Lots of people have asked me questions like, “how do you know if this treatment has worked” and “what happens next?” All fair questions. What the hell does happen next? Well for the next three weeks I continue to take it easy and carry on … Continue reading Lemtrada: What next?
Two weeks ago I was sat in hospital (eagerly?) awaiting the start of Round 1 of Lemtrada. Since then, I’ve really not done a lot except for sleep and worry about whether my salad is clean and my meat is properly cooked (more on that in a future blog!)
I didn’t really have an expectation on how I would be feeling after treatment. I knew it wouldn’t be great as I was sent home with a six week sick note, but I’d heard really mixed reviews from other people. Some people were back to work within a week. Others were still struggling six months on. As with everything where MS is concerned, it is in no way predictable.
That first night home, all I really wanted for tea was takeaway pizza. The food in hospital had tasted of next to nothing, so I just wanted my old favourite! I duly ordered pizza with wedges and even treated myself to a dessert. I quickly discovered that there was not a chance I was going to make it through even half my pizza, never mind all the extras. My paranoia about food meant that there was no way I was going to eat it the next day out the fridge, so Dave was delighted to be given my leftovers! Over the subsequent days it has become apparent that Lemtrada has not only taken my white blood cells, but my appetite with it! Oddly enough, one of my biggest worries in hospital had been putting on weight as that’s something I feel I constantly battle with anyway. I’d heard stories of people piling on weight in hospital and in the time after from the steroids, but luckily that hasn’t affected me.
Anyway, I digress, after struggling down a bit of pizza, I fell asleep for three hours. I woke up for an hour to watch Corrie on catch-up, then fell back to sleep for 11 more. Dave was an absolute hero through the weekend, waiting on me more or less hand and foot. He made sure I ate (I was too tired to even think of stuff to eat), and kept nagging me to drink more fluid.
By Sunday, I had a serious case of cabin fever so Dave and I went out for a drive and a trip to my beloved Starbucks! Just getting dressed to go out exhausted me and I was ready to go back to bed again. A bit of fresh air was just what I needed though and I was grateful for a change of scenery.
Since that weekend, the effects of Lemtrada have varied daily. Wednesday through to Saturday were bad days as I had a terrible headache. On reflection, this was probably down to dehydration. The medication is giving me hot and cold sweats for a good few hours after taking it so I’ve come to realise that it’s important that I continue to consume the amount of water that I did in hospital. Yesterday on the other hand was a great day and I made it through the day for the first time without a nap
The biggest impact, aside from feeling shattered has been in my legs. They just feel so heavy. I talked about”elephant legs” in a previous blog post and it feels like that constantly. The first few days after I got out of hospital they were a different kind of weak – likely due to the fact that I’d been laid up in bed for a week with limited movement.
It’s funny, because on the days I feel good, I feel like I could go and smash a session in the gym. Trouble is, just walking up the stairs can make that good day, bad. As long as I sit on my arse reading a book, soaking up the sun or binge watching Grey’s Anatomy, I feel great!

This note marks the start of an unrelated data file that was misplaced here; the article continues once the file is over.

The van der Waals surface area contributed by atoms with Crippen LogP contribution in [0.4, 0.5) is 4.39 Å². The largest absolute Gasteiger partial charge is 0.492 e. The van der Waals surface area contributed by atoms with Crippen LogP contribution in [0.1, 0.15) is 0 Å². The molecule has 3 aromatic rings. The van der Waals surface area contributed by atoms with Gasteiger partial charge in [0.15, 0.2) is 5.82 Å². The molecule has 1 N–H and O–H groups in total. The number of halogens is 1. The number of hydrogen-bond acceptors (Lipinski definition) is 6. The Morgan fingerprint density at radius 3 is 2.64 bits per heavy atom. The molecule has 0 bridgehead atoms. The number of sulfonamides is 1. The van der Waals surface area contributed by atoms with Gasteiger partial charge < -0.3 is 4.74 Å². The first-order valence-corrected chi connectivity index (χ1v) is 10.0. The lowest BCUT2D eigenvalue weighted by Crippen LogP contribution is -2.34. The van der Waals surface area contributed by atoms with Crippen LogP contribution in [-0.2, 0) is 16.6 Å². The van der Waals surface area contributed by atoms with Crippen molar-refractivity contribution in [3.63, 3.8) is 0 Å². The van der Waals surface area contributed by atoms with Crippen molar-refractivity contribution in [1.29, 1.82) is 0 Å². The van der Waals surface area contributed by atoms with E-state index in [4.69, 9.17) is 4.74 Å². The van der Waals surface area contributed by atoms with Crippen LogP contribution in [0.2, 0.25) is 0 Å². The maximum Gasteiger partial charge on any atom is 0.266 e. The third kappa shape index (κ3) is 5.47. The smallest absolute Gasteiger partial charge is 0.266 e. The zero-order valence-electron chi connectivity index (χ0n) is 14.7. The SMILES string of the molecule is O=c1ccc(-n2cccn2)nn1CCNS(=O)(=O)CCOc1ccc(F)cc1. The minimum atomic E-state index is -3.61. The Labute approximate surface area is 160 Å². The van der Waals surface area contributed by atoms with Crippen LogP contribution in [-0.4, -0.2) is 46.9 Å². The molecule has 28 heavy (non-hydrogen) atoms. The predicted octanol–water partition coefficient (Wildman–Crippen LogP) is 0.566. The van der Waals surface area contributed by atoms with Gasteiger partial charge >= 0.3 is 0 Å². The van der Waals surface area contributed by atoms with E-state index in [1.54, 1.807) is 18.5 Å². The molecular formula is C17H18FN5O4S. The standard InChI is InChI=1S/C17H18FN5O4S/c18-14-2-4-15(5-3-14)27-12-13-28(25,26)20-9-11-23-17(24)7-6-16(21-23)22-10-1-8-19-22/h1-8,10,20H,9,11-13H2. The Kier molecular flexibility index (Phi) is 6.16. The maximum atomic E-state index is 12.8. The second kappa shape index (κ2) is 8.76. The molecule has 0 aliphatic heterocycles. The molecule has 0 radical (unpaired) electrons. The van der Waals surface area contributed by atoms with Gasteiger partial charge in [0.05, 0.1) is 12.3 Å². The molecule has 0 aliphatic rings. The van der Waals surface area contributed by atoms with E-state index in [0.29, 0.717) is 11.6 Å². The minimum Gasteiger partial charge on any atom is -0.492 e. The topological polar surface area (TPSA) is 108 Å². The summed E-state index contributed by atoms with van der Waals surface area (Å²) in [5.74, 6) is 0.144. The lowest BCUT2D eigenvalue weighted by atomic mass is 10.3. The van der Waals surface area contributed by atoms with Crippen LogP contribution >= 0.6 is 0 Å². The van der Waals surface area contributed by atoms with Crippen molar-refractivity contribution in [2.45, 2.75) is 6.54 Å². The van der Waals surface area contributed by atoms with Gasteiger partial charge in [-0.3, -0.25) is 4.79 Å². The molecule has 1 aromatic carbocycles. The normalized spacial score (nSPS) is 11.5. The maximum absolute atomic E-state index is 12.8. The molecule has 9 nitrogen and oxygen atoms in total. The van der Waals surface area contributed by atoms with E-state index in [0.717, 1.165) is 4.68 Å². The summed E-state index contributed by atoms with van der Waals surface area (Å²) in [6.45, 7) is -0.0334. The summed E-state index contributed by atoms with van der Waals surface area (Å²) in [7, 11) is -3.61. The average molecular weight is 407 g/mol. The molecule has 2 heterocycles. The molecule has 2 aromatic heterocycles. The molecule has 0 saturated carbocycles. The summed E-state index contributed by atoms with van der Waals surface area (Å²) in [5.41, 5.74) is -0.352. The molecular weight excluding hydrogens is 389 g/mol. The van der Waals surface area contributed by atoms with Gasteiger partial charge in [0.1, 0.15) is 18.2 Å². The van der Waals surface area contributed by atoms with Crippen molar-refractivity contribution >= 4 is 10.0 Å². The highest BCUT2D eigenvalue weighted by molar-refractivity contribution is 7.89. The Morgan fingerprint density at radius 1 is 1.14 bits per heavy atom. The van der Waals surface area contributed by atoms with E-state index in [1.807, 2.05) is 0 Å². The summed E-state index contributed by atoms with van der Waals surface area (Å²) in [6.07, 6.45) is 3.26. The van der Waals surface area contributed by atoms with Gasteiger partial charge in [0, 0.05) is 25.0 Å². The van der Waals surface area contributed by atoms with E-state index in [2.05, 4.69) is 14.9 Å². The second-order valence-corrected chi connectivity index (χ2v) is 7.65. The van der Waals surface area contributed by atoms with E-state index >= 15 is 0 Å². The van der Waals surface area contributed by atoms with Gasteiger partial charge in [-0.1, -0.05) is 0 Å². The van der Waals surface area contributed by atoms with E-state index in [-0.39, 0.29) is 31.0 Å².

For the most part, they can’t stop me smiling! I’m having a lovely time at the moment recovering with my family down in Essex and will be down until next Sunday. We’ve got a few plans between now and then which include going down to the seafront (my happy place), visiting my Grandparents who have just moved a couple of hours away and catching up with Lucy. Enough to keep me busy. But not too busy!
I’m now almost a week past my last infusion and have had some time to reflect on what I wish somebody had told me before going through it. So for anybody who’s thinking about going for Lemtrada, or is anxiously waiting to begin (or just … Continue reading 10 Tips for going through Lemtrada treatment
A little while back, I said I’d talk about what “spoon theory” or the term “spoonies” means. I’m not keen on the label, but as a theory it goes some way to explaining how people with chronic illnesses that suffer fatigue as a result, can manage their energy levels.
It felt significant to do this today, as it’s taken me twice as long as usual to get ready to go out for a drive with Dave. I’ve been desperate to get out, but actually now I’m ready I just want to go back to sleep!
So spoon theory – imagine that you have 12 spoons, each one representing an equal portion of your energy levels for that day. BUT, if you didn’t sleep well last night, you probably only start with 11 spoons. If you’re unwell or have a cold, you’ve probably only got 8 to start. I’m quite possibly on even less at the moment as I’m “immunosuppressed”.
Every activity in a day uses a spoon, or part of, and in people who suffer with chronic illness related fatigue, more spoons are used to complete the activities. On top of that, it takes longer to replenish the spoons when they run out.
So as an example, on a bad day prior to Lemtrada treatment, I would probably use two or three “spoons” just dragging myself out of bed, stepping in the shower and getting dressed and ready for the day. At the moment, that’s taking up pretty much all of my spoons, but that’s ok – it’s a short term thing.